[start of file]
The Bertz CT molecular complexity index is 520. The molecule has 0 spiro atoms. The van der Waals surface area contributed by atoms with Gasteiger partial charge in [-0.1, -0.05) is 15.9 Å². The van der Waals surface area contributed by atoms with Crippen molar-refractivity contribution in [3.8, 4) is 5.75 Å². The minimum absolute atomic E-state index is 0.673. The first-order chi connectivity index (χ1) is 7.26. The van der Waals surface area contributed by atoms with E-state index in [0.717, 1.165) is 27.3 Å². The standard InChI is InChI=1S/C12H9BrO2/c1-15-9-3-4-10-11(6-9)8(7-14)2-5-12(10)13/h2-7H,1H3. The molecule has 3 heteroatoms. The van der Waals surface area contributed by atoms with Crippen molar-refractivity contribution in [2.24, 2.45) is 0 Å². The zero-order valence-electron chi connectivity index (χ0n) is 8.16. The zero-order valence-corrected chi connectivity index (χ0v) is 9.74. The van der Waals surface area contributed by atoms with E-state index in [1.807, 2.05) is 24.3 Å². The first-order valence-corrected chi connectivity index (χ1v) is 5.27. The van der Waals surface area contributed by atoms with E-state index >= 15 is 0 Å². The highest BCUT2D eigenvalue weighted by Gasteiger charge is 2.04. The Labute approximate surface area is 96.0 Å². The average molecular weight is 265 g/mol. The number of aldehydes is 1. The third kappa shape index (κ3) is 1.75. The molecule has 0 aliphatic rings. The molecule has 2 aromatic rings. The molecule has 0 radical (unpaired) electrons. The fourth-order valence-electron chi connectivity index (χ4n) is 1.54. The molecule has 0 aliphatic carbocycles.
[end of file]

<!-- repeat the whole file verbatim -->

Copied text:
The Bertz CT molecular complexity index is 520. The molecule has 0 spiro atoms. The van der Waals surface area contributed by atoms with Gasteiger partial charge in [-0.1, -0.05) is 15.9 Å². The van der Waals surface area contributed by atoms with Crippen molar-refractivity contribution in [3.8, 4) is 5.75 Å². The minimum absolute atomic E-state index is 0.673. The first-order chi connectivity index (χ1) is 7.26. The van der Waals surface area contributed by atoms with E-state index in [0.717, 1.165) is 27.3 Å². The standard InChI is InChI=1S/C12H9BrO2/c1-15-9-3-4-10-11(6-9)8(7-14)2-5-12(10)13/h2-7H,1H3. The molecule has 3 heteroatoms. The van der Waals surface area contributed by atoms with Crippen molar-refractivity contribution in [2.24, 2.45) is 0 Å². The zero-order valence-electron chi connectivity index (χ0n) is 8.16. The zero-order valence-corrected chi connectivity index (χ0v) is 9.74. The van der Waals surface area contributed by atoms with E-state index in [1.807, 2.05) is 24.3 Å². The first-order valence-corrected chi connectivity index (χ1v) is 5.27. The van der Waals surface area contributed by atoms with E-state index >= 15 is 0 Å². The highest BCUT2D eigenvalue weighted by Gasteiger charge is 2.04. The Labute approximate surface area is 96.0 Å². The average molecular weight is 265 g/mol. The number of aldehydes is 1. The third kappa shape index (κ3) is 1.75. The molecule has 0 aliphatic rings. The molecule has 2 aromatic rings. The molecule has 0 radical (unpaired) electrons. The fourth-order valence-electron chi connectivity index (χ4n) is 1.54. The molecule has 0 aliphatic carbocycles.